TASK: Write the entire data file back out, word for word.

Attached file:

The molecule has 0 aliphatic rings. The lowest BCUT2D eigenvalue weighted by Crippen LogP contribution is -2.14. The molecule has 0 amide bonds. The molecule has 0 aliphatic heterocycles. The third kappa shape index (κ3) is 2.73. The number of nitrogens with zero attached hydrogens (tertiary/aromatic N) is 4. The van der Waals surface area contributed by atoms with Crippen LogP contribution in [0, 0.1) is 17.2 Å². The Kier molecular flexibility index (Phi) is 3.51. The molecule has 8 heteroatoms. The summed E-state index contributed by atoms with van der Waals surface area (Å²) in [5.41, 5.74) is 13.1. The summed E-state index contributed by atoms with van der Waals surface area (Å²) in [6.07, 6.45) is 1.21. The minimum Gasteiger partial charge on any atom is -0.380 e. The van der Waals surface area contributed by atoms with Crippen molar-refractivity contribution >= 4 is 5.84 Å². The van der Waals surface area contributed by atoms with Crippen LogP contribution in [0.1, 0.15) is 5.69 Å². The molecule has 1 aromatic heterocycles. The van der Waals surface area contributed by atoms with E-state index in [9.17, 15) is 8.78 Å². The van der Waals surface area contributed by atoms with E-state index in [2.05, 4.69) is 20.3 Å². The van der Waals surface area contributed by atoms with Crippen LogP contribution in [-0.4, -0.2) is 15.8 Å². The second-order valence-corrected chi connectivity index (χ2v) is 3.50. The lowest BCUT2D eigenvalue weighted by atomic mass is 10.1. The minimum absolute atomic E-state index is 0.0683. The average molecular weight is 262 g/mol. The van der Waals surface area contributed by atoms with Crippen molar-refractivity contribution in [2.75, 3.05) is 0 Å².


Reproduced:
The molecule has 0 aliphatic rings. The lowest BCUT2D eigenvalue weighted by Crippen LogP contribution is -2.14. The molecule has 0 amide bonds. The molecule has 0 aliphatic heterocycles. The third kappa shape index (κ3) is 2.73. The number of nitrogens with zero attached hydrogens (tertiary/aromatic N) is 4. The van der Waals surface area contributed by atoms with Crippen LogP contribution in [0, 0.1) is 17.2 Å². The Kier molecular flexibility index (Phi) is 3.51. The molecule has 8 heteroatoms. The summed E-state index contributed by atoms with van der Waals surface area (Å²) in [5.41, 5.74) is 13.1. The summed E-state index contributed by atoms with van der Waals surface area (Å²) in [6.07, 6.45) is 1.21. The minimum Gasteiger partial charge on any atom is -0.380 e. The van der Waals surface area contributed by atoms with Crippen molar-refractivity contribution >= 4 is 5.84 Å². The van der Waals surface area contributed by atoms with Crippen LogP contribution in [0.1, 0.15) is 5.69 Å². The molecule has 1 aromatic heterocycles. The van der Waals surface area contributed by atoms with E-state index in [9.17, 15) is 8.78 Å². The van der Waals surface area contributed by atoms with E-state index in [2.05, 4.69) is 20.3 Å². The van der Waals surface area contributed by atoms with Crippen LogP contribution in [-0.4, -0.2) is 15.8 Å². The second-order valence-corrected chi connectivity index (χ2v) is 3.50. The lowest BCUT2D eigenvalue weighted by atomic mass is 10.1. The minimum absolute atomic E-state index is 0.0683. The average molecular weight is 262 g/mol. The van der Waals surface area contributed by atoms with Crippen molar-refractivity contribution in [2.75, 3.05) is 0 Å².